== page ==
Altmetric.com offers free individual access to a basic version of the Altmetric Explorer for academic librarians. This option provides librarians an opportunity to browse and filter research outputs in Altmetric.com database and to get an idea of how does Altmetric explorer for an institution look like. For more info visit this page. For request for having an account send an e-mail to: firstname.lastname@example.org
Plum Analytics founded in 2012, acquired by Ebsco in 2014 and by Elsevier in 2017. It provides metrics for different research outputs (articles, blog posts, books, source codes, theses/dissertations, videos). The metrics are grouped in 5 categories of usage, captures, mentions, social media, and citations.
In order to track PlumX metrics of your research output follow these steps:
1. Add the DOI or PubMed ID of research output to this link https://plu.mx/plum/a/ as shown below:
2. Click enter. PlumX metrics of the research output will be displayed as:
PlumX metrics are integrated on some platforms (such as Mendeley, SSRN, Scopus, Science Direct, Ebsco, Engineering village, etc.). There is also an option in Pure (5.14) to enable PlumX Metrics widget for research output that has DOI/Scopus ID. If a publication in Pure does not have these identifiers, PlumX metrics will not be displayed.
- Go to this page.
- Insert identifier (DOI, PubMed ID, Scopus ID, etc.) of research output.
- Click Get the code button.
- Copy and paste the code on your web page where you want the widget to appear. for more info, visit: https://plu.mx/developers/widgets/
PlumX widget for repositories/research portal: Plum Analytics offers PlumX metrics and widget free of charge to repositories and open access journals upon request and approval. For this send an e-mail to: email@example.com
Lagotto is a social media metrics data aggregator. It is an Open Source application started in 2009 by Public Library of Science (PLOS). Lagotto provides social media metrics both for PloS articles (known as PLOS ALM) and also for articles from any other publishers. It retrieves data from a wide set of sources. The metrics are grouped in different categories of impact (viewed, saved, discussed, recommended, and cited).
It is possible to make social media metrics reports for any set of PLOS articles with DOIs or PMIDs using simple/advanced search query or by uploading a file of (max 500) articles that contains DOIs or PMIDs one per line (See here for an example of such a file). For articles from other publishers use Lagotto API to retrieve social media metrics aggregated by lagotto. For more info visit: https://www.lagotto.io/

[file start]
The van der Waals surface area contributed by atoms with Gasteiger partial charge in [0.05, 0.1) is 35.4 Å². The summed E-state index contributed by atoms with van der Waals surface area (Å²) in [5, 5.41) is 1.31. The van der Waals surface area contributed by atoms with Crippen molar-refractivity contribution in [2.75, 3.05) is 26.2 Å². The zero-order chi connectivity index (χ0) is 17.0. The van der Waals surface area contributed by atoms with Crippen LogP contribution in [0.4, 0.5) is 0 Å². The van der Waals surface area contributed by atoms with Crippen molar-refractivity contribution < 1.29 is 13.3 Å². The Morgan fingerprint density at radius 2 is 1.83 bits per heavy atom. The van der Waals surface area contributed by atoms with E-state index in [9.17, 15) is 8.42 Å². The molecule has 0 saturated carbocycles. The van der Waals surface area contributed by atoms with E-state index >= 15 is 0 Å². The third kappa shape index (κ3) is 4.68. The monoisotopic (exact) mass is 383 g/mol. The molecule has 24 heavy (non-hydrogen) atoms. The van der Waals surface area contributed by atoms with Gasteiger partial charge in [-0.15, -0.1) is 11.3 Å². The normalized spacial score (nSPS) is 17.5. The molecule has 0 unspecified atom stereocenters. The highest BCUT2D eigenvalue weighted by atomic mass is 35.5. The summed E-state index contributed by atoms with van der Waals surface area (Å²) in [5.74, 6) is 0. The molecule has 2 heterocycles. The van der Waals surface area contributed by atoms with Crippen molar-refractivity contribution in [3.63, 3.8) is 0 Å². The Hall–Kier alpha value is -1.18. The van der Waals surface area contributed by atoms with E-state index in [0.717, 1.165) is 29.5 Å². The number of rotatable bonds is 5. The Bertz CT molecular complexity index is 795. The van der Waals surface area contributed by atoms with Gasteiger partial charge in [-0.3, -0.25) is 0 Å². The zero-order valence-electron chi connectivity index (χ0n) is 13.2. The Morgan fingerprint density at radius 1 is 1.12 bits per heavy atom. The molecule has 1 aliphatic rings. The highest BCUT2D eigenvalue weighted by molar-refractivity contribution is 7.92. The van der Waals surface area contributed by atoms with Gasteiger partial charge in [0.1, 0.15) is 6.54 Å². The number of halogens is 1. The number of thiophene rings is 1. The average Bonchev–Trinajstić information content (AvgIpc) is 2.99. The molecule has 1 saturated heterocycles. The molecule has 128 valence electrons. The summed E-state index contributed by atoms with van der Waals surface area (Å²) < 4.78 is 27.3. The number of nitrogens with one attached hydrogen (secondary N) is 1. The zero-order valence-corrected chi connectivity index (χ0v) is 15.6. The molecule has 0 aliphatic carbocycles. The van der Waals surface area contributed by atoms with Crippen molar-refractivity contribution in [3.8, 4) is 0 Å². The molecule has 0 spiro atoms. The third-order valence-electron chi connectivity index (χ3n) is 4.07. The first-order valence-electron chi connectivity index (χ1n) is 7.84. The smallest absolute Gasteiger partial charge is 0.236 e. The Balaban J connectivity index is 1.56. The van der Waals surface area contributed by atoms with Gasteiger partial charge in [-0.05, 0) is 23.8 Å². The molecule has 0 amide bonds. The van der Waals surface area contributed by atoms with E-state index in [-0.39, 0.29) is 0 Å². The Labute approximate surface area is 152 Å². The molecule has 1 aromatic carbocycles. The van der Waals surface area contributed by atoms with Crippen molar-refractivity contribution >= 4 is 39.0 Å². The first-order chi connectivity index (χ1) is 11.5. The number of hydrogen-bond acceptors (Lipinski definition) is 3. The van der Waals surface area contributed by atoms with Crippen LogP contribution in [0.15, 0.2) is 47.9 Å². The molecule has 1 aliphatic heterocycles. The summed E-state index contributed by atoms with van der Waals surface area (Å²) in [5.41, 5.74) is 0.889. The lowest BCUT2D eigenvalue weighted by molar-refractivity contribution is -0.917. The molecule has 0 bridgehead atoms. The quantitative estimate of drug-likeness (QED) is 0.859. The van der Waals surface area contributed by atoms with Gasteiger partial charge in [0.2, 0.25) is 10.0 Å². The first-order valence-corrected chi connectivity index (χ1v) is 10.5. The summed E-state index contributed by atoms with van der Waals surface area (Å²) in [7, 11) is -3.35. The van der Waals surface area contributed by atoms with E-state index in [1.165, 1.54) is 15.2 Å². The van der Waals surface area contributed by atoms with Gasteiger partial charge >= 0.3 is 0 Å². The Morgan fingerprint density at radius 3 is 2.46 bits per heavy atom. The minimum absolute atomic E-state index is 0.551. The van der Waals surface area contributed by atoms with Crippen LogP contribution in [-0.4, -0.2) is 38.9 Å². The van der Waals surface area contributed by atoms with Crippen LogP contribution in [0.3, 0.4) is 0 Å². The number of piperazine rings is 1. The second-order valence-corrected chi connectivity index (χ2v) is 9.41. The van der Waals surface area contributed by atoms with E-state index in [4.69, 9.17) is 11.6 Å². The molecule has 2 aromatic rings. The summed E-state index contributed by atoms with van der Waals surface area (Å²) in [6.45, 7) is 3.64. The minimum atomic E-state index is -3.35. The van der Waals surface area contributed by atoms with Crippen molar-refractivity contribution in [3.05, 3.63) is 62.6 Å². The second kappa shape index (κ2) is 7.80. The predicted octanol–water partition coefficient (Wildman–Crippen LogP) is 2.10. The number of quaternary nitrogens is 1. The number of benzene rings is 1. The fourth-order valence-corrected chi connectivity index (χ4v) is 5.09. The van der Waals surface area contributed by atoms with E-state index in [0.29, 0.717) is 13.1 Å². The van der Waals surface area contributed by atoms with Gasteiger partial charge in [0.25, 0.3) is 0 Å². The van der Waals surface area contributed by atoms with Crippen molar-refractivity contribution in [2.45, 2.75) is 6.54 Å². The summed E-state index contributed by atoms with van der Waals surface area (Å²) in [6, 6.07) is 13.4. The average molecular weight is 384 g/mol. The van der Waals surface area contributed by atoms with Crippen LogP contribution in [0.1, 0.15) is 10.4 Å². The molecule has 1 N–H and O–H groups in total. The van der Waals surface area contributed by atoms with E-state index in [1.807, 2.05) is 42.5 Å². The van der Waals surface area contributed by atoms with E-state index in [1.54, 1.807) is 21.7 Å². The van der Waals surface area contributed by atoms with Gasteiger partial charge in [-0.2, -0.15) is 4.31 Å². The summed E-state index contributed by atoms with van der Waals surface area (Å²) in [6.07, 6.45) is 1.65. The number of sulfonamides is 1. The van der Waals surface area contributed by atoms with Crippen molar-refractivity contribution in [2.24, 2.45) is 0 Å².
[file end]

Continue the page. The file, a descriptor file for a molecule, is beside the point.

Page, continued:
CrossRef Event Data (ED) is a social media data aggregator started in April 2017 (beta version). ED collects raw social media data from a selection of sources such as Wikipedia, Twitter, Reddit, Stack Exchange Network, etc. for CrossRef registered contents. It doesn’t provide social media metrics but a stream of events (raw data) that occurred for a given piece of registered content with a DOI.
ED connects to some external data sources, turns the data into ‘events’ (bookmarks, comments, shares), and finally provides provenance, context, and links for each event. An example of an event (raw tweet data for a paper) is shown below:
The resulted events are publically available via an open Event Data API. It is possible to use this API to retrieve raw social media data. For more information visit: https://www.eventdata.crossref.org/guide/
Impact Story is an open-source tool founded in 2011 by Jason Priem and Heather Piwowar. It provides social media metrics for diverse research outputs (such as articles, blog posts, datasets, and software) from Altmetric.com, Twitter, Mendeley, CrossRef, BASE, ORCID, etc. Impact Story offers a free online profile for researchers. It provides an overview of social media metrics and achievements (including the volume of discussions, openness, and global reach) of research outputs. An example of Impact Story researcher’s profile shown below: